Penn Law Dean Condemns Professor Amy Wax's 'Bigoted,' 'Racist' Comments on Immigration

The dean of the University of Pennsylvania's law school condemned a professor's comments on immigration, calling them bigoted and racist.

During a recent conference, Law Professor Amy Wax said that fear of being labeled a racist prohibits people from discussing cultural distance because it would mean "in effect taking the position that our country will be better off with more whites and fewer non-whites." Her comments drew outrage and a petition created by the Latinx Law Students Association (LALSA) calling for her to be relieved from teaching duties gathered over 1,800 signatures.

This isn't Wax's first time stirring controversy for the Philadelphia university, either. In 2017, Wax was criticized for an op-ed she co-authored for The Philadelphia Inquirer about the breakdown of the bourgeois culture. "All cultures are not equal," the piece said, adding that some cultural orientations are destructive of a sense of solidarity and reciprocity among Americans.

After its publication, more than 30 Penn law school faculty members signed an open letter in The Daily Pennsylvanian, the student newspaper, categorically rejecting her claims.

Then, in March 2018, Penn Law Dean Ted Ruger announced that Wax would no longer be allowed to teach mandatory first-year courses. The decision came after Wax said she didn't think she'd ever seen a black student graduate in the top quarter of a class and "rarely, rarely in the top half." Ruger refuted that this was the case. Newsweek reached out to Wax but did not receive a response in time for publication.

penn law school amy wax racist immigration
On Tuesday, University of Pennsylvania law school condemned professor Amy Wax's comments about immigration, labeling them racist and bigoted. Google Maps

On Tuesday, Ruger said Wax's comments on immigration were "at best a bigoted theory of white cultural and ethnic supremacy" and at worst "racist."

"Under any framing, such views are repugnant to the core values and institutional practices of both Penn Law and the University of Pennsylvania," Ruger said in a statement. "Past episodes have made clear that when Professor Wax speaks about race and culture, she does not speak for this institution or those who work and study here."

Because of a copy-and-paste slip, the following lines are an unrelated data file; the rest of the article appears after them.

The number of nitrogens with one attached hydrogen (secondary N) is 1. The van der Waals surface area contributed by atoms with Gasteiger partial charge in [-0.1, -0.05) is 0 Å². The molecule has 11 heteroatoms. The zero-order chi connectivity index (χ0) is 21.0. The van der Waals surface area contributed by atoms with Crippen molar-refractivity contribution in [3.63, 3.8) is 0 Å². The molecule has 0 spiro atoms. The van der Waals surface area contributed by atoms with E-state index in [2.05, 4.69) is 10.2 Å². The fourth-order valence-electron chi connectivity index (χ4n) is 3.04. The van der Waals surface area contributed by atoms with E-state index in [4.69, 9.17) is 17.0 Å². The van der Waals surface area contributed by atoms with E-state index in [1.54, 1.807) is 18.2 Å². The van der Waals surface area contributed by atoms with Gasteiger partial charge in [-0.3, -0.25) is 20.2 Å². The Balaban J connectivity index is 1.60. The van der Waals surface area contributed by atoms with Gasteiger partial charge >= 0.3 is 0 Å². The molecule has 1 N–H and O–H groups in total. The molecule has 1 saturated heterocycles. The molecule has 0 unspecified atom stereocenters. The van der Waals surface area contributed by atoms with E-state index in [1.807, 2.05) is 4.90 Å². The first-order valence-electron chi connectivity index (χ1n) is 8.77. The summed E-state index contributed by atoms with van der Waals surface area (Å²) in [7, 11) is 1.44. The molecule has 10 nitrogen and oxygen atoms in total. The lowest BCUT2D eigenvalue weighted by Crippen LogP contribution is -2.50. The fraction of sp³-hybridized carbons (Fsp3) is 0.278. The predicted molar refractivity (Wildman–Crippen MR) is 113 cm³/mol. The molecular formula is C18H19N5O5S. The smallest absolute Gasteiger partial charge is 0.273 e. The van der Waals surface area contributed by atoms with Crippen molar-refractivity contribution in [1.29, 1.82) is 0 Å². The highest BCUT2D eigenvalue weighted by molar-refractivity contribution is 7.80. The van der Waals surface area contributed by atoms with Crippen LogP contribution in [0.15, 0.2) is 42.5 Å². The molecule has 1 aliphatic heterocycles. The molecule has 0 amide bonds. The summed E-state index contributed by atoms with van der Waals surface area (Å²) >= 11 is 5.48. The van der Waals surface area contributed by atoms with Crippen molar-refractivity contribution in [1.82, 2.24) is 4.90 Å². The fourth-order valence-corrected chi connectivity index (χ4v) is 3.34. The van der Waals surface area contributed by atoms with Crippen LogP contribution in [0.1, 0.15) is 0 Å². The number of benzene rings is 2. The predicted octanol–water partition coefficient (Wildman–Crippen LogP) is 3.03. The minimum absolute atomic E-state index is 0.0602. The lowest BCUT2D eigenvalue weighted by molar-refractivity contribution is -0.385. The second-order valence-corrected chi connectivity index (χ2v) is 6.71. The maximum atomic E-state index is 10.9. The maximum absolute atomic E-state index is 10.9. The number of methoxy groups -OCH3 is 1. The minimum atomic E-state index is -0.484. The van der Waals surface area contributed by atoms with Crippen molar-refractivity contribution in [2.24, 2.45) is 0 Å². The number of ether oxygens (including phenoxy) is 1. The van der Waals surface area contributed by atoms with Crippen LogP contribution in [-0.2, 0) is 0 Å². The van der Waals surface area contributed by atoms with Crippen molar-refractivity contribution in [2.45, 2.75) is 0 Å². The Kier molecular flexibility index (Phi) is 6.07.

Ruger noted that along with diverse faculty members, the law school will welcome the most diverse and accomplished student body in the law school's history to campus in the fall. The dean added that students from traditionally underrepresented background were flourishing at the school and in their careers, serving as a rebuke to anyone who questions them.

The National Lawyers Guild chapter at Penn, which co-sponsored LALSA's petition, criticized Ruger's "rosy description" of the diversity and inclusivity at the school, which the group said was "fundamentally different" from what students of color have experienced. The group also noted in a Facebook post that the statement failed to respond to any of the petition's requests.

Along with Wax no longer teaching, the petition requested the school work with petition sponsors to develop an action plan, hire more persons of color as tenured professors and coordinate an in-person meeting between Ruger, the Office of Affirmative Action and Equal Opportunity Programs.

During the National Conservativism Conference in Washington, D.C., last week, Wax, according to The New York Times argued that immigration policy should take into account "cultural compatibility." The professor reportedly explained that immigrants will "quickly come to think, live and act just like us."

Wax also expressed the thought, according to BuzzFeed News, that America was going to sink "significantly into Third Worldism."

"One of my pet peeves, one of my obsessions is litter," Wax said. "If you go up to Stockbridge, Massachusetts, or Yankee territory, versus other places that are quote-unquote more diverse, you are going to see an enormous difference."

Wax began teaching at Penn's law school in 2000 as a visiting professor and became a law professor in 2001, according to the school's website. Before joining the University of Pennsylvania team, she worked as a law professor at the University of Virginia.